Is Resistance Still Possible?

So what can you do? How can you defend yourself? Or better: is resistance even still possible? “Nobody should become the object of an algorithm,” wrote Justice Minister Heiko Maas in a guest article in “ZEIT” last December. It also says: “Every algorithm is based on assumptions that can be false or even discriminatory. We therefore need an algorithm TÜV that guarantees the integrity of the programming and also ensures that our freedom of action and decision-making is not manipulated. "

Maas is not the only or the first to make such demands. Viktor Mayer-Schönberger, lawyer at the Oxford Internet Institute and author of the book “Big Data - The Revolution That Will Change Our Lives”, calls for an “environmental impact assessment” for new algorithms. Just as when building a new power plant, care must be taken to ensure that the effects on the environment and residents remain within tolerable limits, so should this also be the case with software. Except that in the case of the algorithms distributed globally on the Internet, the environment is the same as the whole world - and the residents are the total of three billion users.

The desire for a central control authority is all the more understandable. In this way, states and communities have managed, or at least managed, obscure problems for a long time. There are only three problems.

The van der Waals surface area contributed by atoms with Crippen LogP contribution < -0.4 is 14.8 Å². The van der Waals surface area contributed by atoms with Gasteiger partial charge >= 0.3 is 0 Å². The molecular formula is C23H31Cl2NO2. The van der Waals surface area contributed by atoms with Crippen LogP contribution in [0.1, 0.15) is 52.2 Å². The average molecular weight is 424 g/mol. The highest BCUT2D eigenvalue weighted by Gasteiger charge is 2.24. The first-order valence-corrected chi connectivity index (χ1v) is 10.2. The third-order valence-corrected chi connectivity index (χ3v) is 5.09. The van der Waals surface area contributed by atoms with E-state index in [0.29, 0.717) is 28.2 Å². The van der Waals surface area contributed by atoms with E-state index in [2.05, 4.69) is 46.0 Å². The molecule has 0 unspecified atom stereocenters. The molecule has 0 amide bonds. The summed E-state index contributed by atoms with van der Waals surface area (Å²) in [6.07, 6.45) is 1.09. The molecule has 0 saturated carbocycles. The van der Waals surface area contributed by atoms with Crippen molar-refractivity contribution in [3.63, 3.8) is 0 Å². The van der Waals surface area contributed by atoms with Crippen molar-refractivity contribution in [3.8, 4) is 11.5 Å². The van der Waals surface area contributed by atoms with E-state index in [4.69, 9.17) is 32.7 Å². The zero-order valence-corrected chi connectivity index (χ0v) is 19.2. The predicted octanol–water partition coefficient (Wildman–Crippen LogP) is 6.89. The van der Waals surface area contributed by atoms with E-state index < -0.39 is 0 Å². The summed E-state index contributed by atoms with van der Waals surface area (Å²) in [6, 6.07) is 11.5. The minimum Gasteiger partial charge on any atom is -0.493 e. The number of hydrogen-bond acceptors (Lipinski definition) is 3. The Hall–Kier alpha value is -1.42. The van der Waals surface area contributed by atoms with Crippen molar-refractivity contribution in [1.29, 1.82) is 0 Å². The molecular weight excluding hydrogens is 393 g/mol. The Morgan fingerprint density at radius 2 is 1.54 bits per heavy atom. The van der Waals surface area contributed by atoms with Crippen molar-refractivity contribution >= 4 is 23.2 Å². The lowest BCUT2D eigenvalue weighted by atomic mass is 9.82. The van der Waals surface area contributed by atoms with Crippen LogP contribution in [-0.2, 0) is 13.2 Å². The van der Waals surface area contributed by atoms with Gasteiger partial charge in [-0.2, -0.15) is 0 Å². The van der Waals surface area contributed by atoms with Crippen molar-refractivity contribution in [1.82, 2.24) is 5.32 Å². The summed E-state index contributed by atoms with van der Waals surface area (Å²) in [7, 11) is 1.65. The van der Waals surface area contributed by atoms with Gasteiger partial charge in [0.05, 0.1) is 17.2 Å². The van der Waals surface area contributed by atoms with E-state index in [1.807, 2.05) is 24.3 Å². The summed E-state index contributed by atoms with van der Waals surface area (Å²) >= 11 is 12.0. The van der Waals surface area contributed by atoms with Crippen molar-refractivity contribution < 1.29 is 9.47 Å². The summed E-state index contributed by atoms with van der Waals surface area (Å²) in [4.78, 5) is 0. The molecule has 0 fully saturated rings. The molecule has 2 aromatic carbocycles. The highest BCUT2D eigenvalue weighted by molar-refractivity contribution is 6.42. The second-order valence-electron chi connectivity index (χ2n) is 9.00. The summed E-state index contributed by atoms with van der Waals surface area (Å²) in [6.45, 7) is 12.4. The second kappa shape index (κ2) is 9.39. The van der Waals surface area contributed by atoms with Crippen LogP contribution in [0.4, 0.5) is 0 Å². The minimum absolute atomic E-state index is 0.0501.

First, their algorithms are Internet companies' best kept secret. With them and through them they earn their money. IT corporations such as Google, Apple or Facebook will use all means to defend themselves against having to disclose their super recipes or even have them regulated. Second, the algorithms are now far too complex to be understood by laypeople at all. Up to 100,000 variables influence which content can be seen where in the Facebook news feed. "People overestimate the extent to which IT companies understand how their own systems work," says Andrew Moore, dean of the computer science faculty at Carnegie Mellon University and Google Vice President until a year ago. Thirdly, a computer algorithm is unfortunately not a power plant that - once built and put into operation - stands on the green field and emits in front of itself. As is the case with software, the algorithm is volatile, is constantly being improved, and is subject to constant change. Google alone changes its search algorithm several hundred times a year - without the users being aware of it.